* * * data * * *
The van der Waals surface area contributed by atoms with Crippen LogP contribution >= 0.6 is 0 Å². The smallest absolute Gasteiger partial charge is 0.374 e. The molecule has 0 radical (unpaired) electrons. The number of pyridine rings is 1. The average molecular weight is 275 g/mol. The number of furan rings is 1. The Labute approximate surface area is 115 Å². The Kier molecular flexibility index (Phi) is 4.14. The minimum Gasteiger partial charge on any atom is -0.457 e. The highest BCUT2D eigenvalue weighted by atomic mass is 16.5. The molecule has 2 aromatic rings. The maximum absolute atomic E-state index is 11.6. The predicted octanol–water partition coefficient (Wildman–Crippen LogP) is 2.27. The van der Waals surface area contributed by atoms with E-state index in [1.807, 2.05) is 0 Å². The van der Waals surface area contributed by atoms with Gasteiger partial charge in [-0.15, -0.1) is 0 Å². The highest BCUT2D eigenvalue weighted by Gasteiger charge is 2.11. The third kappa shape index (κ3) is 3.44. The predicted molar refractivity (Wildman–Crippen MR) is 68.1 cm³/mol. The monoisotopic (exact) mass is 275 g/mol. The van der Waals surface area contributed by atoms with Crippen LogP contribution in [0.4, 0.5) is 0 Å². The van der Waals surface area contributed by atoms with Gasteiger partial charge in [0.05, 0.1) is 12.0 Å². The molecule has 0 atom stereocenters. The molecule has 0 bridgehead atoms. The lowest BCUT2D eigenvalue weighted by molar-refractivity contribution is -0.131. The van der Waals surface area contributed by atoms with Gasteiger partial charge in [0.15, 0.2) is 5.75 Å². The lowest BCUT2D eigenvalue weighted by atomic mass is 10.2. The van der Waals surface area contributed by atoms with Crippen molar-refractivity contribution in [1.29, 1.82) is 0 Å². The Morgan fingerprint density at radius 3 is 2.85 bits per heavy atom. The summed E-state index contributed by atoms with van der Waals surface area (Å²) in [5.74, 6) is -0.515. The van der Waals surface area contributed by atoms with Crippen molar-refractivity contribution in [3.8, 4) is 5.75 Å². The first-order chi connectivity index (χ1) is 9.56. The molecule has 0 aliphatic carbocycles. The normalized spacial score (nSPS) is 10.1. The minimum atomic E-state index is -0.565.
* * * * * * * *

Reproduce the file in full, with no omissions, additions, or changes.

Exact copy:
The van der Waals surface area contributed by atoms with Crippen LogP contribution >= 0.6 is 0 Å². The smallest absolute Gasteiger partial charge is 0.374 e. The molecule has 0 radical (unpaired) electrons. The number of pyridine rings is 1. The average molecular weight is 275 g/mol. The number of furan rings is 1. The Labute approximate surface area is 115 Å². The Kier molecular flexibility index (Phi) is 4.14. The minimum Gasteiger partial charge on any atom is -0.457 e. The highest BCUT2D eigenvalue weighted by atomic mass is 16.5. The molecule has 2 aromatic rings. The maximum absolute atomic E-state index is 11.6. The predicted octanol–water partition coefficient (Wildman–Crippen LogP) is 2.27. The van der Waals surface area contributed by atoms with E-state index in [1.807, 2.05) is 0 Å². The van der Waals surface area contributed by atoms with Gasteiger partial charge in [-0.15, -0.1) is 0 Å². The highest BCUT2D eigenvalue weighted by Gasteiger charge is 2.11. The third kappa shape index (κ3) is 3.44. The predicted molar refractivity (Wildman–Crippen MR) is 68.1 cm³/mol. The monoisotopic (exact) mass is 275 g/mol. The van der Waals surface area contributed by atoms with Crippen LogP contribution in [0.4, 0.5) is 0 Å². The van der Waals surface area contributed by atoms with Gasteiger partial charge in [0.05, 0.1) is 12.0 Å². The molecule has 0 atom stereocenters. The molecule has 0 bridgehead atoms. The lowest BCUT2D eigenvalue weighted by molar-refractivity contribution is -0.131. The van der Waals surface area contributed by atoms with Gasteiger partial charge in [0.15, 0.2) is 5.75 Å². The lowest BCUT2D eigenvalue weighted by atomic mass is 10.2. The van der Waals surface area contributed by atoms with Crippen molar-refractivity contribution in [1.29, 1.82) is 0 Å². The Morgan fingerprint density at radius 3 is 2.85 bits per heavy atom. The summed E-state index contributed by atoms with van der Waals surface area (Å²) in [5.74, 6) is -0.515. The van der Waals surface area contributed by atoms with Crippen molar-refractivity contribution in [3.8, 4) is 5.75 Å². The first-order chi connectivity index (χ1) is 9.56. The molecule has 0 aliphatic carbocycles. The normalized spacial score (nSPS) is 10.1. The minimum atomic E-state index is -0.565.